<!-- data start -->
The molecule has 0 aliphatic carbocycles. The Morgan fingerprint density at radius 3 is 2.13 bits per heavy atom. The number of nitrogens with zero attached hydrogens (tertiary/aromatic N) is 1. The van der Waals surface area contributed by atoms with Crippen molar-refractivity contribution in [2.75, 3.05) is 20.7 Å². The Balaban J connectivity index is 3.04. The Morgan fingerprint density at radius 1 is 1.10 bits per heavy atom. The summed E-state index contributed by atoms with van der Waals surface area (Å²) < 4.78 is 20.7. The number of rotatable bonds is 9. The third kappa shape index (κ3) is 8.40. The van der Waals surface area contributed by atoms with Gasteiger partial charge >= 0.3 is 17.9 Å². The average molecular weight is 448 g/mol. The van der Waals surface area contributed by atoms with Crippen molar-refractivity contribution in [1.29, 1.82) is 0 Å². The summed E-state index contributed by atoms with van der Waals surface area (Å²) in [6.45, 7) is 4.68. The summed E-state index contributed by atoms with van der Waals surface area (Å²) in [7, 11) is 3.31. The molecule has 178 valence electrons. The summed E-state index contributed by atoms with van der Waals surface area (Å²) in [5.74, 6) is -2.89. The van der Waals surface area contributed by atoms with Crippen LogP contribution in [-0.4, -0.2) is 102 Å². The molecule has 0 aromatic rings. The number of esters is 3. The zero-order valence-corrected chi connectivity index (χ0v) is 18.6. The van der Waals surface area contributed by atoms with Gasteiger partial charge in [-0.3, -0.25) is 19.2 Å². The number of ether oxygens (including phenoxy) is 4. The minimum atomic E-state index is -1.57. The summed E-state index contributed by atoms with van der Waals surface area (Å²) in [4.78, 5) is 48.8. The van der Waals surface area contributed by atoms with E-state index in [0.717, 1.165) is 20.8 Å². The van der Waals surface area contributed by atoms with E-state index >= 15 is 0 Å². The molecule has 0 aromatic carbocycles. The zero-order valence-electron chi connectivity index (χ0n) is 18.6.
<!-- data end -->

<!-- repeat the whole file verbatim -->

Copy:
The molecule has 0 aliphatic carbocycles. The Morgan fingerprint density at radius 3 is 2.13 bits per heavy atom. The number of nitrogens with zero attached hydrogens (tertiary/aromatic N) is 1. The van der Waals surface area contributed by atoms with Crippen molar-refractivity contribution in [2.75, 3.05) is 20.7 Å². The Balaban J connectivity index is 3.04. The Morgan fingerprint density at radius 1 is 1.10 bits per heavy atom. The summed E-state index contributed by atoms with van der Waals surface area (Å²) < 4.78 is 20.7. The number of rotatable bonds is 9. The third kappa shape index (κ3) is 8.40. The van der Waals surface area contributed by atoms with Gasteiger partial charge >= 0.3 is 17.9 Å². The average molecular weight is 448 g/mol. The van der Waals surface area contributed by atoms with Crippen molar-refractivity contribution in [1.29, 1.82) is 0 Å². The summed E-state index contributed by atoms with van der Waals surface area (Å²) in [6.45, 7) is 4.68. The summed E-state index contributed by atoms with van der Waals surface area (Å²) in [7, 11) is 3.31. The molecule has 178 valence electrons. The summed E-state index contributed by atoms with van der Waals surface area (Å²) in [5.74, 6) is -2.89. The van der Waals surface area contributed by atoms with Crippen LogP contribution in [-0.4, -0.2) is 102 Å². The molecule has 0 aromatic rings. The number of esters is 3. The zero-order valence-corrected chi connectivity index (χ0v) is 18.6. The van der Waals surface area contributed by atoms with Gasteiger partial charge in [-0.3, -0.25) is 19.2 Å². The number of ether oxygens (including phenoxy) is 4. The minimum atomic E-state index is -1.57. The summed E-state index contributed by atoms with van der Waals surface area (Å²) in [4.78, 5) is 48.8. The van der Waals surface area contributed by atoms with E-state index in [0.717, 1.165) is 20.8 Å². The van der Waals surface area contributed by atoms with E-state index >= 15 is 0 Å². The molecule has 0 aromatic carbocycles. The zero-order valence-electron chi connectivity index (χ0n) is 18.6.